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MapReduce Views Using the Java SDK with Couchbase Server

  • how-to
    You can use MapReduce views to create queryable indexes in Couchbase Server.
    Although still maintained and supported for legacy use, Views date from the earliest days of Couchbase Server development, and as such are rarely the best choice over, say, our Query service if you are starting a fresh application. See our discussion document on the best service for you to use.

    The normal CRUD methods allow you to look up a document by its ID. A MapReduce (view query) allows you to lookup one or more documents based on various criteria. MapReduce views are comprised of a map function that is executed once per document (this is done incrementally, so this is not run each time you query the view) and an optional reduce function that performs aggregation on the results of the map function. The map and reduce functions are stored on the server and written in JavaScript.

    MapReduce queries can be further customized during query time to allow only a subset (or range) of the data to be returned.

    See the Incremental MapReduce Views and Querying Data with Views sections of the general documentation to learn more about views and their architecture.

    Querying Views

    View operations are accessible on the Bucket API. Once you have a reference to the bucket you need to at least supply the name of the design document and the name of the view:

    ViewResult viewResult = bucket.viewQuery("dev_landmarks-by-name", "by_name");
    for (ViewRow row : viewResult.rows()) {
      System.out.println("Found row: " + row);

    It is important to remember that by default, the SDK will look for a view deployed to the production namespace. If you want to query one which is still in the development namespace you can do it like this:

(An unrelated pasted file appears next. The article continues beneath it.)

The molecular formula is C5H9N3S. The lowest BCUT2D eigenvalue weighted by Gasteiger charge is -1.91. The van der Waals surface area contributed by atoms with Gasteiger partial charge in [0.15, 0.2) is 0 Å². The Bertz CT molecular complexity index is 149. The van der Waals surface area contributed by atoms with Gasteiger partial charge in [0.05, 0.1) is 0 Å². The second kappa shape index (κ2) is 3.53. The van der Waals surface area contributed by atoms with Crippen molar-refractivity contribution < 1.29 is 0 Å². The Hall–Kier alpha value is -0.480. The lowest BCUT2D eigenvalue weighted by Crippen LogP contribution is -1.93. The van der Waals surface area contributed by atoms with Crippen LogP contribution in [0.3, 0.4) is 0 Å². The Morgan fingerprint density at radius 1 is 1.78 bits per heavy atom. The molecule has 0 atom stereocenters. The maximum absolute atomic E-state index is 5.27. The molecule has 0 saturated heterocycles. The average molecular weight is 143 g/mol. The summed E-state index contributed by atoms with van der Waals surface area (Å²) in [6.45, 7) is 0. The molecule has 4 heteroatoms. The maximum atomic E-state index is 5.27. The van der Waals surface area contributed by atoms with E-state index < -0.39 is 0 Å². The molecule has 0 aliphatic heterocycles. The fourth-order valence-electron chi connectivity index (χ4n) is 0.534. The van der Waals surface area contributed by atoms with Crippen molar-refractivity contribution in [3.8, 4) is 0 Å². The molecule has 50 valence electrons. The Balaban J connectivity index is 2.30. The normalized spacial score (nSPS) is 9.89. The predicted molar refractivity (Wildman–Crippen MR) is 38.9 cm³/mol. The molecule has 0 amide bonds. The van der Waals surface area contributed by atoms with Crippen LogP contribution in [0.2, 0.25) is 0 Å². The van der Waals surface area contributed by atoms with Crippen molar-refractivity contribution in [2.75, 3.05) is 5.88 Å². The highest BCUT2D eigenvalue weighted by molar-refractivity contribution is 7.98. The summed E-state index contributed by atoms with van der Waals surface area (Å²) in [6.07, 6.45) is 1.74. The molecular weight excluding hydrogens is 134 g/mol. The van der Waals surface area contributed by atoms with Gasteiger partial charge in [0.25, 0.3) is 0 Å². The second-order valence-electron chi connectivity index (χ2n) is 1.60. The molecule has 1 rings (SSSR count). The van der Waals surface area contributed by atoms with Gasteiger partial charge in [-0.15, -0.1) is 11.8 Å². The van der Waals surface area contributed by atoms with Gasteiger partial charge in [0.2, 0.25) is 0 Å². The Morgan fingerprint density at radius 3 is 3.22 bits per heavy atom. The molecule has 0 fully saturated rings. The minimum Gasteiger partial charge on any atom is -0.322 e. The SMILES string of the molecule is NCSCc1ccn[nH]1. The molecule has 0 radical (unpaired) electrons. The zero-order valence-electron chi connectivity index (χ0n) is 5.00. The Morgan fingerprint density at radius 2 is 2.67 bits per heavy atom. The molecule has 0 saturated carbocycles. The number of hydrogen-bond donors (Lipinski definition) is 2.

ViewResult viewResult = bucket.viewQuery("landmarks-by-name", "by_name",

    In the same way you can supply all kinds of different options, including the ViewScanConsistency which was previously called Stale.

    ViewResult viewResult = bucket.viewQuery("dev_landmarks-by-name", "by_name",

    If you have a reduce function in your view and you want to call it, make sure to call .reduce(true) as well.

    Working with View Rows

    A ViewResult can emit 0 to N view rows. The available data inside each ViewRow depends both on the map function written and if a reduce function is used.

    The structure of a ViewRow looks like this:

    public class ViewRowExample {
      public Optional<String> id() {
        Optional<String> result = null;
        /*  */ return result;
      public <T> Optional<T> keyAs(Class<T> target) {
        Optional<T> result = null;
        /*  */ return result;
      public <T> Optional<T> keyAs(TypeRef<T> target) {
        Optional<T> result = null;
        /*  */ return result;
      public <T> Optional<T> valueAs(Class<T> target) {
        Optional<T> result = null;
        /*  */ return result;
      public <T> Optional<T> valueAs(TypeRef<T> target) {
        Optional<T> result = null;
        /*  */ return result;

    Both the key and the value can be converted into any target type, depending on how you wrote your view function. Note that the document ID is always a String, but it is wrapped in an Optional because it is not available if a reduce function is used.

    Accessing View Metadata

    In addition to the rows the view result contains additional ViewMetaData.

    ViewResult viewResult = bucket.viewQuery("dev_landmarks-by-name", "by_name", viewOptions().debug(true));
    ViewMetaData viewMeta = viewResult.metaData();
    System.out.println("Got total rows: " + viewMeta.totalRows());
    viewMeta.debug().ifPresent(debug -> System.out.println("Got debug info as well: " + debug));

    The number of rows is always present, the debug information only if you enable it on the ViewOptions as indicated through being wrapped into an Optional<JsonObject>.